Im Focus: Interfacial Superconductivity: Magnetic and superconducting order revealed simultaneously

Researchers from the University of Hamburg in Germany, in collaboration with colleagues from the University of Aarhus in Denmark, have synthesized a new superconducting material by growing a few layers of an antiferromagnetic transition-metal chalcogenide on a bismuth-based topological insulator, both being non-superconducting materials.

While superconductivity and magnetism are generally believed to be mutually exclusive, surprisingly, in this new material, superconducting correlations...

Im Focus: Studying fundamental particles in materials

Laser-driving of semimetals allows creating novel quasiparticle states within condensed matter systems and switching between different states on ultrafast time scales

Studying properties of fundamental particles in condensed matter systems is a promising approach to quantum field theory. Quasiparticles offer the opportunity...

Im Focus: Designing Architecture with Solar Building Envelopes

Among the general public, solar thermal energy is currently associated with dark blue, rectangular collectors on building roofs. Technologies are needed for aesthetically high quality architecture which offer the architect more room for manoeuvre when it comes to low- and plus-energy buildings. With the “ArKol” project, researchers at Fraunhofer ISE together with partners are currently developing two façade collectors for solar thermal energy generation, which permit a high degree of design flexibility: a strip collector for opaque façade sections and a solar thermal blind for transparent sections. The current state of the two developments will be presented at the BAU 2017 trade fair.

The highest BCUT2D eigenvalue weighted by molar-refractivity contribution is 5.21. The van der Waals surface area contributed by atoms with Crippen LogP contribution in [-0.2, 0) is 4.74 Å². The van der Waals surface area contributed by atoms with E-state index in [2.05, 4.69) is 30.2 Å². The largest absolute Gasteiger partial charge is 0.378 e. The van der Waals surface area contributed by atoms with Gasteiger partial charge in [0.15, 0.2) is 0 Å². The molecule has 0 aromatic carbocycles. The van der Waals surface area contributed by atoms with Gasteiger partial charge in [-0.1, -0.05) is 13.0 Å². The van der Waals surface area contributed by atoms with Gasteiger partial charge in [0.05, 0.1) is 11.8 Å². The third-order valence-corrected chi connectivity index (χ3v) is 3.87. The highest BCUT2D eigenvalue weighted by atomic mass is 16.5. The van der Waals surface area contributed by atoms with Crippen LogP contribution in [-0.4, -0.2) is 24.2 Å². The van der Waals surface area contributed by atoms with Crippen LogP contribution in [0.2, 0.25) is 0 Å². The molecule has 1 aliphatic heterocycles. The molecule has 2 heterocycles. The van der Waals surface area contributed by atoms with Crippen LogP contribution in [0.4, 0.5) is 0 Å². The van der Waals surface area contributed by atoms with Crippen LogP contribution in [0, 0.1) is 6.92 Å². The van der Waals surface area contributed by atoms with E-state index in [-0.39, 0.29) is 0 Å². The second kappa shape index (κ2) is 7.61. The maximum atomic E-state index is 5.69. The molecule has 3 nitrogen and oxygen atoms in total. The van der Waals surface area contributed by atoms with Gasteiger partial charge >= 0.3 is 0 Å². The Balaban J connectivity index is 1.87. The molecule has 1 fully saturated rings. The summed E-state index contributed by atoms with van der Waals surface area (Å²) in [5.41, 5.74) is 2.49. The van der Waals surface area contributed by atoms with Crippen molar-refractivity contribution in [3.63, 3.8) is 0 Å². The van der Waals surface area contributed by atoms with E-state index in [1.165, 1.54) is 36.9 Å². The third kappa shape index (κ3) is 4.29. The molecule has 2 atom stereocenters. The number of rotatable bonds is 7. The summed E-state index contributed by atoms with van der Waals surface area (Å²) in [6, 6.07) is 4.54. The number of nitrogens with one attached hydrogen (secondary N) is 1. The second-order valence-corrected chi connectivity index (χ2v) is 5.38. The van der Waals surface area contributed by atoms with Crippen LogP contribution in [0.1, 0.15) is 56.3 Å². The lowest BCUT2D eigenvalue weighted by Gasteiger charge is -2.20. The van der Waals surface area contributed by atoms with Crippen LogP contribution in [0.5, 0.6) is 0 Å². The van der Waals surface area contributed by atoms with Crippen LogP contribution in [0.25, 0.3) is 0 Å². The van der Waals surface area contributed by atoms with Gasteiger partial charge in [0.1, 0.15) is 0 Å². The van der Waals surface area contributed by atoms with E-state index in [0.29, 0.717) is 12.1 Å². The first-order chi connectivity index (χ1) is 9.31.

As part of the “ArKol – development of architecturally highly integrated façade collectors with heat pipes” project, Fraunhofer ISE together with its partners...

Im Focus: How to inflate a hardened concrete shell with a weight of 80 t

At TU Wien, an alternative for resource intensive formwork for the construction of concrete domes was developed. It is now used in a test dome for the Austrian Federal Railways Infrastructure (ÖBB Infrastruktur).

Concrete shells are efficient structures, but not very resource efficient. The formwork for the construction of concrete domes alone requires a high amount of...

All Focus news of the innovation-report >>>

Anzeige

Anzeige

Event News

12V, 48V, high-voltage – trends in E/E automotive architecture

10.01.2017 | Event News

2nd Conference on Non-Textual Information on 10 and 11 May 2017 in Hannover

09.01.2017 | Event News

Nothing will happen without batteries making it happen!

05.01.2017 | Event News

 
Latest News

Explaining how 2-D materials break at the atomic level

18.01.2017 | Materials Sciences

Data analysis optimizes cyber-physical systems in telecommunications and building automation

18.01.2017 | Information Technology

Reducing household waste with less energy

18.01.2017 | Ecology, The Environment and Conservation

VideoLinks
B2B-VideoLinks
More VideoLinks >>>